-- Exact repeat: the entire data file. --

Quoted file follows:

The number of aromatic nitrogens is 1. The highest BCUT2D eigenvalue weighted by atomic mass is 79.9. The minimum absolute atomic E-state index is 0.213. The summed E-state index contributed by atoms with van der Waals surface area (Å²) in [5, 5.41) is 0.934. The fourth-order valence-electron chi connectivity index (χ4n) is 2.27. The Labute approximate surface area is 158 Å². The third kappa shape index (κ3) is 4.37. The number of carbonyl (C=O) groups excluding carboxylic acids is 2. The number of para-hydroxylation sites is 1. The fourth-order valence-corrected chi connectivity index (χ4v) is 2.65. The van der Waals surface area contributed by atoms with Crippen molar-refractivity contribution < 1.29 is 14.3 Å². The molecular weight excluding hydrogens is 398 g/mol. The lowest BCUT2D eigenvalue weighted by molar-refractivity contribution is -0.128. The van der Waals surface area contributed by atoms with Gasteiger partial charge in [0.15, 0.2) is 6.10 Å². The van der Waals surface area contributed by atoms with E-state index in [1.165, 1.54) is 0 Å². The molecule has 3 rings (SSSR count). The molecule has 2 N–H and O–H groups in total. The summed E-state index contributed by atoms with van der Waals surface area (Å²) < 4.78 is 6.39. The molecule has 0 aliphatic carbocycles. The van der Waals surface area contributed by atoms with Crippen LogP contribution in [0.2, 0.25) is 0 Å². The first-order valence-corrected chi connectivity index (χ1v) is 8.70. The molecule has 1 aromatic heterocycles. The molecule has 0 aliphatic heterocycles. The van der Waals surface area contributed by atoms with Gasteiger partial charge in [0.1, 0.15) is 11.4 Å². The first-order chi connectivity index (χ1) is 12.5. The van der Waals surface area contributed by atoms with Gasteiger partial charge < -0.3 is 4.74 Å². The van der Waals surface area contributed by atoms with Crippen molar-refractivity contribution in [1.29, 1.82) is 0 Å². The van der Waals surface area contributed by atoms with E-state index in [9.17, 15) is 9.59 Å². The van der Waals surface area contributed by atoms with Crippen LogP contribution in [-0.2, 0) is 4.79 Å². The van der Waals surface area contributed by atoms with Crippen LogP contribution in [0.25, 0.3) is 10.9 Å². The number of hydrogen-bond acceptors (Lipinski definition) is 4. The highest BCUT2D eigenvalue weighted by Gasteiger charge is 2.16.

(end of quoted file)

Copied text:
The number of aromatic nitrogens is 1. The highest BCUT2D eigenvalue weighted by atomic mass is 79.9. The minimum absolute atomic E-state index is 0.213. The summed E-state index contributed by atoms with van der Waals surface area (Å²) in [5, 5.41) is 0.934. The fourth-order valence-electron chi connectivity index (χ4n) is 2.27. The Labute approximate surface area is 158 Å². The third kappa shape index (κ3) is 4.37. The number of carbonyl (C=O) groups excluding carboxylic acids is 2. The number of para-hydroxylation sites is 1. The fourth-order valence-corrected chi connectivity index (χ4v) is 2.65. The van der Waals surface area contributed by atoms with Crippen molar-refractivity contribution < 1.29 is 14.3 Å². The molecular weight excluding hydrogens is 398 g/mol. The lowest BCUT2D eigenvalue weighted by molar-refractivity contribution is -0.128. The van der Waals surface area contributed by atoms with Gasteiger partial charge in [0.15, 0.2) is 6.10 Å². The van der Waals surface area contributed by atoms with E-state index in [1.165, 1.54) is 0 Å². The molecule has 3 rings (SSSR count). The molecule has 2 N–H and O–H groups in total. The summed E-state index contributed by atoms with van der Waals surface area (Å²) < 4.78 is 6.39. The molecule has 0 aliphatic carbocycles. The van der Waals surface area contributed by atoms with Crippen LogP contribution in [0.2, 0.25) is 0 Å². The first-order valence-corrected chi connectivity index (χ1v) is 8.70. The molecule has 1 aromatic heterocycles. The molecule has 0 aliphatic heterocycles. The van der Waals surface area contributed by atoms with Gasteiger partial charge in [0.1, 0.15) is 11.4 Å². The first-order chi connectivity index (χ1) is 12.5. The van der Waals surface area contributed by atoms with Gasteiger partial charge < -0.3 is 4.74 Å². The van der Waals surface area contributed by atoms with Crippen molar-refractivity contribution in [1.29, 1.82) is 0 Å². The van der Waals surface area contributed by atoms with E-state index in [9.17, 15) is 9.59 Å². The van der Waals surface area contributed by atoms with Crippen LogP contribution in [-0.2, 0) is 4.79 Å². The van der Waals surface area contributed by atoms with Crippen LogP contribution in [0.25, 0.3) is 10.9 Å². The number of hydrogen-bond acceptors (Lipinski definition) is 4. The highest BCUT2D eigenvalue weighted by Gasteiger charge is 2.16.